D.S. Mattison's Reviews > The Age of Revolution: 1789-1848

The Age of Revolution by Eric Hobsbawm
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's review
Aug 05, 2008

it was amazing
Recommended to D.S. by: Derrick
Recommended for: Those in need of a history lesson
Read in August, 2008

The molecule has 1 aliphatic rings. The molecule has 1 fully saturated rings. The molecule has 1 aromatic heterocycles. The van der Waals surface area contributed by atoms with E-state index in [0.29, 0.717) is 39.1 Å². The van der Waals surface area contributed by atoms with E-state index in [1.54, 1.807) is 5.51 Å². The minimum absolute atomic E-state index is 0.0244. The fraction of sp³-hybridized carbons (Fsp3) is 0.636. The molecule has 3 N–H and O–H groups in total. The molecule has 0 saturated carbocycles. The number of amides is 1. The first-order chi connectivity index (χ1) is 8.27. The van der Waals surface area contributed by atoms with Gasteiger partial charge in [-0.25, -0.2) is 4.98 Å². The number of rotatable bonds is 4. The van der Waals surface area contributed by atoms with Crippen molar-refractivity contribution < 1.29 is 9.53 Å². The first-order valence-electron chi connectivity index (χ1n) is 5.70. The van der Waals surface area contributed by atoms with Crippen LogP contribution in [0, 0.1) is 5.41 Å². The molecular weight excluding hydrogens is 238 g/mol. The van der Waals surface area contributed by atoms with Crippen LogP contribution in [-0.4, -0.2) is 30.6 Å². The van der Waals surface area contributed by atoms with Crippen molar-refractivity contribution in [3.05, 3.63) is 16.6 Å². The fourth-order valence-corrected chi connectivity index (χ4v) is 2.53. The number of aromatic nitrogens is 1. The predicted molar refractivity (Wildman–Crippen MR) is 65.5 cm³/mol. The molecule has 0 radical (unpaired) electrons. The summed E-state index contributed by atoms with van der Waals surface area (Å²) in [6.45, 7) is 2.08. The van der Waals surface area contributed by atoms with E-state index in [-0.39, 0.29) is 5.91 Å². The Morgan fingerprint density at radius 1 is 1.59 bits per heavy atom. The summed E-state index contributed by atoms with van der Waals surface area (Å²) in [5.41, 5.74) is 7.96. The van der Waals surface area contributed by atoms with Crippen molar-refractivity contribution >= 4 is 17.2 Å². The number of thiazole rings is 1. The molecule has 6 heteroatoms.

I had first intended to read this book in the Spring. Derrick and I (and I think a few others) were going to read it at the same time and then have meetings to discuss its content. At the time I was far too enraptured in The Sorrows of Young Werther and could only muster a paragraph or two of Hobsbawm per sitting. Something switched off or on in my brain a few weeks ago (perhaps my yearning for sensational dire romanticism was quenched and my taste for historical analysis was revived), which made me plow through the rest of this book like a fat kid at the lunch line. As I am not an historian, or rather do not have the time to stew over the primary sources from this period, I am quite thankful to Mr. Hobsbawm for doing the leg work for me, even if through a Marxist lens. In that vein, I find this lens refreshing because it is not only responsible history writing (i.e. openly rather than sneakily biased) but also serves to educate us about the history and the conditions that led Karl Marx to his conclusions. No course in dialectic materialism will give you the tools to understanding Marx better than this 300 page historical tour de force. The framework of the dual revolution (French and Industrial) serves as a perfect source from which to explain all of the political and economic conditions and upheavals throughout this period. It also serves to arm us with a better grasp on our own political vocabulary (liberal, conservative, bourgeoisie, radical, left, right, socialist, capitalist, etc.). Further highlights are the chapters on religious and secular ideology, art, and science. Synchronicity with my own studies abound - Hobsbawm frequently refers to Goethe (who of course was a major literary figure during this time). The city of Manchester figures in largely as the birthplace of industry and therefore one of the most depressing, ugly, dark, and dank cities in the western world (which makes the music boom there all the more interesting and complex). I always enjoy seeing the ways in which so many seemingly disparate works and movements connect. I can foresee myself reading his other books regarding the pre and proceeding historical epochs.

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